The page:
How to Hold a RetrospectiveRetrospectives have long been an important part of the agile software development process. The team should regularly take some time to reflect on what's working well, what isn't, and make any necessary adjustments. On most of our projects, we do a brief retrospective as part of each iteration planning meeting, which allows us to make course corrections along the way.

Recently, we've had a number of projects wrap up or launch major releases, and we've found it very helpful to take a step back and run slightly longer, more formal retrospectives.

  • Participants: Everyone involved in the project from initial sales pursuit through delivery + 1 Facilitator
  • Duration: 1.5 hours (we had 5-8 people retrospecting 3-4 months of development iterations)
  • Supplies: Whiteboard + markers, IdeaBoardz, video camera + conf call for remote participants (we use GoToMeeting)

Set Context (30 - 45 minutes)

Start by creating a timeline from the beginning through the end of the release. We're a software consultancy, so most of our timelines start with initial client meetings and a discovery phase that we call an Inception. For a product company, your timeline might start with a product manager researching new features. It's important to rewind all the way back to the beginning to make sure people are thinking about the big picture, and aren’t fixated on the last 2-3 weeks worth of work that may be freshest in their minds. It's also helpful to build a shared understanding among everyone in the group, since some team members may have joined or left the project at different times and not be aware of the complete picture.

This is where we use our whiteboard. The facilitator walks the group through creating the timeline and draws important events up on the board. We had one remote participant in one of our recent retrospectives, and she was able to follow along with a video camera pointed at the board. Common events you might want to call out include: when each person joined or left the project; the start of development; the first client showcase; the first time real users started testing; 3rd party integrations; infrastructure upgrades; data migrations; any changes in the client team; and major blockers that were resolved. On one project, we also got to track when the client brought us pies!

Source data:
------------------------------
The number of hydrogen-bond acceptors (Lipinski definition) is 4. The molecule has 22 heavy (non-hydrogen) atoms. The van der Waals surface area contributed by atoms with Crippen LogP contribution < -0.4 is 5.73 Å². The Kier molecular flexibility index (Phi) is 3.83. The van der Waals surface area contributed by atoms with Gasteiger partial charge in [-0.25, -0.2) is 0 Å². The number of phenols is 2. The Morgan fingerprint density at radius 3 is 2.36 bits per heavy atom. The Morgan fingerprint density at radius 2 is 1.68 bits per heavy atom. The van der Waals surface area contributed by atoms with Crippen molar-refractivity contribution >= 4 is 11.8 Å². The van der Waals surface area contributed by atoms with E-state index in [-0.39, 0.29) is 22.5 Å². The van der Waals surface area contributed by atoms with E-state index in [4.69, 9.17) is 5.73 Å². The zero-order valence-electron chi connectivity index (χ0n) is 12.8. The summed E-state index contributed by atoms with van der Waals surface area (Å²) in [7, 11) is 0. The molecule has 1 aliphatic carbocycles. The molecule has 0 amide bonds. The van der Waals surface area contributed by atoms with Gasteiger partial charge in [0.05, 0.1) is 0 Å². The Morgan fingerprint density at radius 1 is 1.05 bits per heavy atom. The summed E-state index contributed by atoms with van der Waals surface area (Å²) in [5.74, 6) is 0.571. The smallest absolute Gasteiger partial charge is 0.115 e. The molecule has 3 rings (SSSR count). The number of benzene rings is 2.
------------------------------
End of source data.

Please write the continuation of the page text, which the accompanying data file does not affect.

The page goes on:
Individual Reflection (10 - 15 minutes)

Once everyone is on the same page, you can shift gears into actually analyzing what worked well and what didn't. I prefer to have people do this individually to allow everyone to come up with their own ideas and not be too swayed by the group. If you jump straight to group discussion you run the risk of having the loudest people control the conversation. Whether it's using pen and paper, Sharpies and sticky notes, or a favorite text editor, let everyone think on their own for a little bit. The categories we use are:  "What Worked Well," "What Didn't Work Well," and "What Do We Want to Take on to Future Projects?"

Group Discussion (30 - 45 minutes)

I'm as big a fan of sticky notes as the next person, but they have two downsides: they don't work for remote participants and they're a pain to clean up and transcribe after the meeting is over. Instead, we use a virtual tool called IdeaBoardz. It creates a virtual board of sticky notes that many people can see and interact with at once, and it lets you export the results to a PDF when you're done.

IdeaBoardzThe facilitator leads the discussion, asking people for their "worked wells" and transcribing them one at a time onto the IdeaBoard. Having the facilitator be the one transcribing lets the team focus on their discussion and also keeps some consistency and organization to the notes being captured. Conversation tends to flow pretty naturally as others agree or disagree with a point made and contribute their own points. The facilitator needs to pay attention and make sure everyone in the room (and on the phone) is getting a chance to talk. Move on to the "didn't work wells," and ultimately, establish a list of key learnings that you want to apply to future projects. This third category is where you get the most value from the exercise, so make sure you're capturing these nuggets of insight.

Capturing a list of “what we should do better next time” is a great first step in the continuous improvement journey—but it’s important that you make this your first step and not your only step. At Table XI, our delivery assurance team meets every two weeks to review the outcomes of these retrospectives and implement many of the changes suggested. We then plan to share a condensed version with the entire company at our monthly all-team lunches.

Are you running end-of-project or end-of-release retrospectives? Is there a different format that you've found works well for your teams? Have you found other tools that you like to use? Please share!

Image source: Håkan Forss

Want to start visualizing your project risks?  Download our free Software Risk Management template